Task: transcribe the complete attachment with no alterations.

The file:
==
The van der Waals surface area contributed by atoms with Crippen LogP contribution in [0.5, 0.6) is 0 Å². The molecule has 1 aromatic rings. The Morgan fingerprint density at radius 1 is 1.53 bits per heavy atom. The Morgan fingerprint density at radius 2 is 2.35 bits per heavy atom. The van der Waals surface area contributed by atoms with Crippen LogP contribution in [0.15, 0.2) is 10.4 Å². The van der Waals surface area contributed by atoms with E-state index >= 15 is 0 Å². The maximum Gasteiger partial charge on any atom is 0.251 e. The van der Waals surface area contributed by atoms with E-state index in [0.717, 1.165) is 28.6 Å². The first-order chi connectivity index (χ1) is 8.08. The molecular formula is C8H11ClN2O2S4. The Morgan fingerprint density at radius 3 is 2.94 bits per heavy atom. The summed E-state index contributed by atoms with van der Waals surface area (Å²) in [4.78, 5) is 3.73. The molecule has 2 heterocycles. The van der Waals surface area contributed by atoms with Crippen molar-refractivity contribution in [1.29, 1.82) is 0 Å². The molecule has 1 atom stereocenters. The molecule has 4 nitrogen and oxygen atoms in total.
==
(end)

The van der Waals surface area contributed by atoms with Crippen LogP contribution in [0.5, 0.6) is 0 Å². The molecule has 1 aromatic rings. The Morgan fingerprint density at radius 1 is 1.53 bits per heavy atom. The Morgan fingerprint density at radius 2 is 2.35 bits per heavy atom. The van der Waals surface area contributed by atoms with Crippen LogP contribution in [0.15, 0.2) is 10.4 Å². The van der Waals surface area contributed by atoms with E-state index >= 15 is 0 Å². The maximum Gasteiger partial charge on any atom is 0.251 e. The van der Waals surface area contributed by atoms with E-state index in [0.717, 1.165) is 28.6 Å². The first-order chi connectivity index (χ1) is 8.08. The molecular formula is C8H11ClN2O2S4. The Morgan fingerprint density at radius 3 is 2.94 bits per heavy atom. The summed E-state index contributed by atoms with van der Waals surface area (Å²) in [4.78, 5) is 3.73. The molecule has 2 heterocycles. The van der Waals surface area contributed by atoms with Crippen molar-refractivity contribution in [1.29, 1.82) is 0 Å². The molecule has 1 atom stereocenters. The molecule has 4 nitrogen and oxygen atoms in total.